When science teachers know their stuff

Students in science room 809 at the Boston Renaissance Charter School are clustered around tables, squirting water into rain gauges, and discovering what, exactly, defines a gully washer.

There's only one thing unusual about this setup: They have a separate teacher to train them in science, but they're only in the second grade.

It's just one of the tactics schools are implementing to combat Americans' alarming deficiency in science, and the resulting dependency on foreign talent to do technical work.

Educators at Boston Renaissance, which occupies a 16-story downtown building, decided that the traditional elementary pedagogy wasn't working. A teacher shouldn't be expected to teach the constantly changing field of science in addition to math, language, history, and English, they thought. So this year, the school hired three new teachers with strong science backgrounds to teach the subject to Grades 2 through 5.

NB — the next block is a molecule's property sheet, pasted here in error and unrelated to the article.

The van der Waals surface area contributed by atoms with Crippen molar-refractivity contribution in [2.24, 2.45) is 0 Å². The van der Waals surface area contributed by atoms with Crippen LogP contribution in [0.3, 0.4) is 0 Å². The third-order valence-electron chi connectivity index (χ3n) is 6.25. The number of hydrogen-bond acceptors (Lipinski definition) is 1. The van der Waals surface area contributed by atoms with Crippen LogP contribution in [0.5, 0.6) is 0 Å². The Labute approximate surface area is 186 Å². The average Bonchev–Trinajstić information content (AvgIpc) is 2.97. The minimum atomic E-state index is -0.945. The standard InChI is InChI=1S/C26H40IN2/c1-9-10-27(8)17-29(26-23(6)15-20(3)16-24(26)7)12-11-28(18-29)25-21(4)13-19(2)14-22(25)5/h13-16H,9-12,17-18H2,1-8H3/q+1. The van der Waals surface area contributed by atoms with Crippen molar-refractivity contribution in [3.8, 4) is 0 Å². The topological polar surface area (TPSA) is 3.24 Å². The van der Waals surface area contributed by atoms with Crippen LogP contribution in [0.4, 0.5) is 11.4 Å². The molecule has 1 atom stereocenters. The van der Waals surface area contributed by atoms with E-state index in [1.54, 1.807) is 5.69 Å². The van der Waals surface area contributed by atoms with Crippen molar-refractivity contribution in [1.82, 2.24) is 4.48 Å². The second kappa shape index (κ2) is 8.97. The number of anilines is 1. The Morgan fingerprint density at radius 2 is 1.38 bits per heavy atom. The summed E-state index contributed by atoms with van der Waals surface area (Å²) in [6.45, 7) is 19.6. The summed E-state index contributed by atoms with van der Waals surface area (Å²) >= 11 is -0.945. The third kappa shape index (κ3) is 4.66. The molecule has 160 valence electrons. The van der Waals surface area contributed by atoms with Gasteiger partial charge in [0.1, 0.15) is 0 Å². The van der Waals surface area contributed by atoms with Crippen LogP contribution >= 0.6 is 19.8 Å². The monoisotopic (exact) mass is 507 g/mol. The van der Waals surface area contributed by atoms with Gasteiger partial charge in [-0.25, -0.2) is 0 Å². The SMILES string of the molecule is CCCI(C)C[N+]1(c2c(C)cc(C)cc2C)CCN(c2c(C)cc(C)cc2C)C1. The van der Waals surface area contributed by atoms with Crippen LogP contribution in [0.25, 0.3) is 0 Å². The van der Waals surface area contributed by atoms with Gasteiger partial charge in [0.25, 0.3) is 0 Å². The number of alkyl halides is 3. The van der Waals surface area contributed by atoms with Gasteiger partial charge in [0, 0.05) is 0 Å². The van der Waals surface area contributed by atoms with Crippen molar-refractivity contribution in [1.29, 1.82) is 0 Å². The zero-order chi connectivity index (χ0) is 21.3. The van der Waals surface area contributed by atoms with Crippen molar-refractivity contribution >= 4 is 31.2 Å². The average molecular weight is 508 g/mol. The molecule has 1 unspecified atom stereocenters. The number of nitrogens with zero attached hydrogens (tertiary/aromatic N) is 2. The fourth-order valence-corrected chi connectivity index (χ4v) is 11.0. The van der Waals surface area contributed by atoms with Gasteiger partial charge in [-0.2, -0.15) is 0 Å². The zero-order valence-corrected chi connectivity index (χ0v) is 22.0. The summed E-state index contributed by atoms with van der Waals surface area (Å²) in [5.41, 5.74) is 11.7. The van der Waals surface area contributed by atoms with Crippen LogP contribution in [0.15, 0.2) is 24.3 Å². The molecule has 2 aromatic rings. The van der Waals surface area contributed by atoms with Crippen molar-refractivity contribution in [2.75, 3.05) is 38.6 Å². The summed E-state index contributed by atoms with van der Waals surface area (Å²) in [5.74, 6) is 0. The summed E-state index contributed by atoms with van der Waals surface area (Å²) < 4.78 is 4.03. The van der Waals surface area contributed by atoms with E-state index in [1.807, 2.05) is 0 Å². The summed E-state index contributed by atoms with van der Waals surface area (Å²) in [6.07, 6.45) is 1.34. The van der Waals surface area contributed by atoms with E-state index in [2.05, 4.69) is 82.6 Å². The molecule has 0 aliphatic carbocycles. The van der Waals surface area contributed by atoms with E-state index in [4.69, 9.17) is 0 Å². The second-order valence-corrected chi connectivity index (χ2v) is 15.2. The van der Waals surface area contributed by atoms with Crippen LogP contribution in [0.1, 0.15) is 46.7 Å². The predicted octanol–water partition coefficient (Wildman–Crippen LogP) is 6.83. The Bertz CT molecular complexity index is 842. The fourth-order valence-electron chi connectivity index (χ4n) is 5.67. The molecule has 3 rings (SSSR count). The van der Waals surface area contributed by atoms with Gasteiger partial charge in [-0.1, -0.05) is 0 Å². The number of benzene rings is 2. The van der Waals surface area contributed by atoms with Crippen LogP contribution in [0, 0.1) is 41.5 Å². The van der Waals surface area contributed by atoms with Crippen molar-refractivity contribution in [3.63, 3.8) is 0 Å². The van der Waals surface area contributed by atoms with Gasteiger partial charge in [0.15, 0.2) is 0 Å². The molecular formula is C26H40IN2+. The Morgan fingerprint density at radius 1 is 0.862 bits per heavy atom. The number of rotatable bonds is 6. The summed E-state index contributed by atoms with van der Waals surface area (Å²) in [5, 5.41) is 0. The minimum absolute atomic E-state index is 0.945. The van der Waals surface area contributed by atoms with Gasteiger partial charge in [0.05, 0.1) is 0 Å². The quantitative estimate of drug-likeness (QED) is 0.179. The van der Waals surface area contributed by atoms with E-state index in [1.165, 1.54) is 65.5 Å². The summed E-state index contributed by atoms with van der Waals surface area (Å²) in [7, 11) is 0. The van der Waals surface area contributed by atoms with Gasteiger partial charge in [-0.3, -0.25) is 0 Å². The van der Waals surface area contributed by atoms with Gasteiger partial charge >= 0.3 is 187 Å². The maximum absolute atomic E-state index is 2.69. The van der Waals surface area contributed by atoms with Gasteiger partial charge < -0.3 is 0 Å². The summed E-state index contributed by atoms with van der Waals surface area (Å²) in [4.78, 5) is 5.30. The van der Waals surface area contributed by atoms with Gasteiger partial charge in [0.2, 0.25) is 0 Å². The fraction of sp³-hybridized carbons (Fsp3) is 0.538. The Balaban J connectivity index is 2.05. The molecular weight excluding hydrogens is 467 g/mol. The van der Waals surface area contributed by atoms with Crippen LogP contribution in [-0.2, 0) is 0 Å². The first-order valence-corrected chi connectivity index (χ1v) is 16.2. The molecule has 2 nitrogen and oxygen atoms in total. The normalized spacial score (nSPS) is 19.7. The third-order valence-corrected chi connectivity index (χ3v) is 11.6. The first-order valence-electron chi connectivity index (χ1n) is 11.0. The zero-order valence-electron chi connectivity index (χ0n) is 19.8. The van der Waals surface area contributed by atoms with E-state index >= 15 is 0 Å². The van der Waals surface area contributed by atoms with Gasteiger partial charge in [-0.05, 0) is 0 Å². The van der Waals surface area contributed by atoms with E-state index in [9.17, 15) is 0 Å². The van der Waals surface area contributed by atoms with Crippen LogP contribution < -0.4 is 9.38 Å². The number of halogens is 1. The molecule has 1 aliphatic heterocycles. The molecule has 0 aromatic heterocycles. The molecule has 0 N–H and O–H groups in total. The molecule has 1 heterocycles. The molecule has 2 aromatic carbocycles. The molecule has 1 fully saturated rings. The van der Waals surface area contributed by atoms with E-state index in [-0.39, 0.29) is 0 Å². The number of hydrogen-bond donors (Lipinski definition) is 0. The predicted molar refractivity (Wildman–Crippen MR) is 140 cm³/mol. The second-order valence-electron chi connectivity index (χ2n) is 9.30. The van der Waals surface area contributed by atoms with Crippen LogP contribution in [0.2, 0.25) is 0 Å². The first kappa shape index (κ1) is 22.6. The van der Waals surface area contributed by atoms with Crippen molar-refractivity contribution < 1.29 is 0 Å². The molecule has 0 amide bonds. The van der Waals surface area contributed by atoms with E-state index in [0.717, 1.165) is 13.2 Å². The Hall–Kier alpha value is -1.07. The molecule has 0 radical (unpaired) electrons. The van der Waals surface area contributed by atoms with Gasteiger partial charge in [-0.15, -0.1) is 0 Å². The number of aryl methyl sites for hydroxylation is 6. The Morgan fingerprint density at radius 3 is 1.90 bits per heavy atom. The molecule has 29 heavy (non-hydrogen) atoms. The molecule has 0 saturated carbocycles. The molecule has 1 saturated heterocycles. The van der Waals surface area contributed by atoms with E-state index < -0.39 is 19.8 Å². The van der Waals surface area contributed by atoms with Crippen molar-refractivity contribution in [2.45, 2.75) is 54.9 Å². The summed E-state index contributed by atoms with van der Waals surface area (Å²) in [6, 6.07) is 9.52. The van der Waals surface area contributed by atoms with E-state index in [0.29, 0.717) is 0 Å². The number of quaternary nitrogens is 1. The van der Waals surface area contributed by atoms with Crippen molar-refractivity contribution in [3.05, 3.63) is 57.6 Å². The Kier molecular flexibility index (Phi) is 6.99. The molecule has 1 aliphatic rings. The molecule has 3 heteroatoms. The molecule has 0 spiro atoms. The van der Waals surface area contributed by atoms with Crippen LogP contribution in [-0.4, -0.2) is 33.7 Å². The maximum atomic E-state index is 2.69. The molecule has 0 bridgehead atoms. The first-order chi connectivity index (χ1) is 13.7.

"Science-only teachers are better equipped to stay abreast of the science curriculum, and to develop students' curiosity, open-mindedness, and persistence - all components that distinguish the scientific thought process," says Headmaster Roger Harris.

Each week, second- through fifth-graders attend three 60-minute science blocks in one of the three science labs. While it's too soon to gauge the effect on academic achievement, the teachers say there's a palpable difference.